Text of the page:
and you brush the strings so lightly
jimmy reed they took your blues and gone
gave you no pay and stole your songs
left you dry with a jumping mind
left your body numb
but always in control      soul come out your teeth
of course you learned to play guitar in mississippi under the willow tree
after you were so tired from working the fields
gonna get myself a bossman, one who treats me right, work hard in the day time, rest easy at night, workers of the world are going to unite
jimmy    though you could not read or write
you are a genius of soul
you are
playing for us now
you can have our poems     you can have our skulls
to read with     our hands to write with
these we give to you as thanks
for all the blues you lived thru
you whisper through our veins
you teach us how to feel

Leave a comment

Filed under letters, manifestos, poems, protest song ancestors, protest songs, truth speakers

Stop The East-West Corridor Coalition

Stop The East-West Corridor Coalition

Act now to resist a 220-mile privately owned, toll highway / industrial corridor from Calais to Coburn Gore.

Please write a letter to Governor LePage asking that the feasibility study be stopped.

Learn what has so many Maine citizens concerned :

“We the citizens of Maine love the place we call home.  Our sense of place is what defines us. When it’s gone, it’s gone forever.”

For more information: email sacredhomelands at gmail dot com

STEWCC Eastern Region Mtg

Leave a comment

Filed under maine citizens engaged in resistance, protest songs, truth speakers

drums, jim pepper

this righteous song from the phenemonal jim pepper album, pepper’s pow wow, refers to native american youth being stolen from their homes and put in boarding schools like carlisle where white priests, nuns, and teachers brutally tried to force the young kidnapped students to be non-indians

this abuse at residential schools has caused severe generational trauma & furthered cultural genocide amongst american indigenous people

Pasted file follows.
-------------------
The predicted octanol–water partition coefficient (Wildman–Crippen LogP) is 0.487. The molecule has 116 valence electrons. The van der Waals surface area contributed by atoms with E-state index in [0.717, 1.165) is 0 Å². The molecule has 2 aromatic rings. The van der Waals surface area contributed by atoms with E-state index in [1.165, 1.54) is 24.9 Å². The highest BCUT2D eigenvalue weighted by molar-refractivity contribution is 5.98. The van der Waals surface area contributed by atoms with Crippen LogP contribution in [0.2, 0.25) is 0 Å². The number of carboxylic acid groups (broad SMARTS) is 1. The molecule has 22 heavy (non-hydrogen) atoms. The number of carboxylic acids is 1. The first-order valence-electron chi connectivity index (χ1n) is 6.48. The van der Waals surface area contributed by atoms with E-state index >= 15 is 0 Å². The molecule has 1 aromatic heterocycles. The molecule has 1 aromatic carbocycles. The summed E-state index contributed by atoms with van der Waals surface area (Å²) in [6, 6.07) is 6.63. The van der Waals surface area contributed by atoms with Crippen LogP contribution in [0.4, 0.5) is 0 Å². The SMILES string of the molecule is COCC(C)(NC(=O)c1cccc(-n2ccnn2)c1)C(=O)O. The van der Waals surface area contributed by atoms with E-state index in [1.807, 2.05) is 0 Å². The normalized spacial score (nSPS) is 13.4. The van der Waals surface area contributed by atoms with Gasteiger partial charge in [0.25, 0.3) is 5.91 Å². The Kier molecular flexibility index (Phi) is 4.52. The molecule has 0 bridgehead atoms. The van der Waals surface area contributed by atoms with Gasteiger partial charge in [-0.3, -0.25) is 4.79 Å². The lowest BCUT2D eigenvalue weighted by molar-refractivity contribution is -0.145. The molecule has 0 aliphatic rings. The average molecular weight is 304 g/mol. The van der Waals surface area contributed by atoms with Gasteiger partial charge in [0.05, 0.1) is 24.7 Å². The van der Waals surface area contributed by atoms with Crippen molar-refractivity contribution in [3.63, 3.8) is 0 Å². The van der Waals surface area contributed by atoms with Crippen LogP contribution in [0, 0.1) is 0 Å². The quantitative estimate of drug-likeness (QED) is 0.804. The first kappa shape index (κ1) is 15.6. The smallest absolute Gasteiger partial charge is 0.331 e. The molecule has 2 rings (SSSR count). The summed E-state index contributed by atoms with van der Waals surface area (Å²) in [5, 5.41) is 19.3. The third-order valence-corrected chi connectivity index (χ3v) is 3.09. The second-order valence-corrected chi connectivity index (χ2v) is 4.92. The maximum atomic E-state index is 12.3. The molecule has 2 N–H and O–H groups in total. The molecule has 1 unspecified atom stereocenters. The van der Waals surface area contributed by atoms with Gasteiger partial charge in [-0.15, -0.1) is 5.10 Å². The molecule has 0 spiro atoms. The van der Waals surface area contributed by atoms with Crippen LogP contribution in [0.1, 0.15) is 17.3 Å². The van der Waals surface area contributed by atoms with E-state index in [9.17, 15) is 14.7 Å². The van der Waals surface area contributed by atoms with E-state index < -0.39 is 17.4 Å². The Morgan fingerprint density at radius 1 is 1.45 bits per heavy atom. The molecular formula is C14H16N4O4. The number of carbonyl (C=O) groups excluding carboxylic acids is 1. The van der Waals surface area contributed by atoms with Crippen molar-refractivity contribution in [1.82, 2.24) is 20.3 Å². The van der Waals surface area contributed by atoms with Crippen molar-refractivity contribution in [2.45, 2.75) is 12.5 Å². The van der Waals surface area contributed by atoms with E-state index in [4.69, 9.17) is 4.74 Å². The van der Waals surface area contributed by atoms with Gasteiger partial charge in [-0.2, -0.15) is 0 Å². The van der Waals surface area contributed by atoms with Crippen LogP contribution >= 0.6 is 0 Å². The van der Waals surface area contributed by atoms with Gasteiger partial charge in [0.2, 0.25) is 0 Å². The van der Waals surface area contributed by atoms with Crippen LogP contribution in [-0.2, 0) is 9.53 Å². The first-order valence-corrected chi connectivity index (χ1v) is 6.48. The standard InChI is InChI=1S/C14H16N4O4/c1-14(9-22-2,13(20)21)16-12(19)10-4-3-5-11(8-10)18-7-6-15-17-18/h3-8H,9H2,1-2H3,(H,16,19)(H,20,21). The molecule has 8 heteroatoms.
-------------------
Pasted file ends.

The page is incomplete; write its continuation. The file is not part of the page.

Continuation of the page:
“drums” is powerful in how it reclaims identity and pride, and calls out the futility of violence:

let me tell you mister teacher when you say you’ll make me right
in five hundred years of fighting not one indian turned white

this song is triumphant in its beat and its message.  colonizers have tried to wipe out indigenous people for hundreds of years, but haven’t succeeded.  native americans have perservered, luckily.

we can take cues from them on how to be respectful, intelligent, green, aware of interconnectedness, community based, greedless, and not destroying life for money.

 you may teach me this land’s history but we taught it to you first

native american ingenuity is responsible for domesticating 60% of crops now consumed worldwide, including the tomato, and for mapping most of the united states.

pepper’s chorus provides momentum of defiance and joy:

there are drums
around the mountain
indian drums
that you can hear
there are drums
beyond the mountain
and they’re getting mighty near

so much evil has been thrown at natives, but they are still here, themselves, not turned white.  the indian drums will always be the heartbeat of this continent…

thankfully, truth and reconciliation commissions in canada are addressing the harm inflicted against natives at the hands of residential schools and are seeking truth and healing.  and in the united states, maine has created the first state-tribal trc in the nation.

Leave a comment

Filed under maine citizens engaged in resistance, manifestos, poems, protest song ancestors, protest songs, truth speakers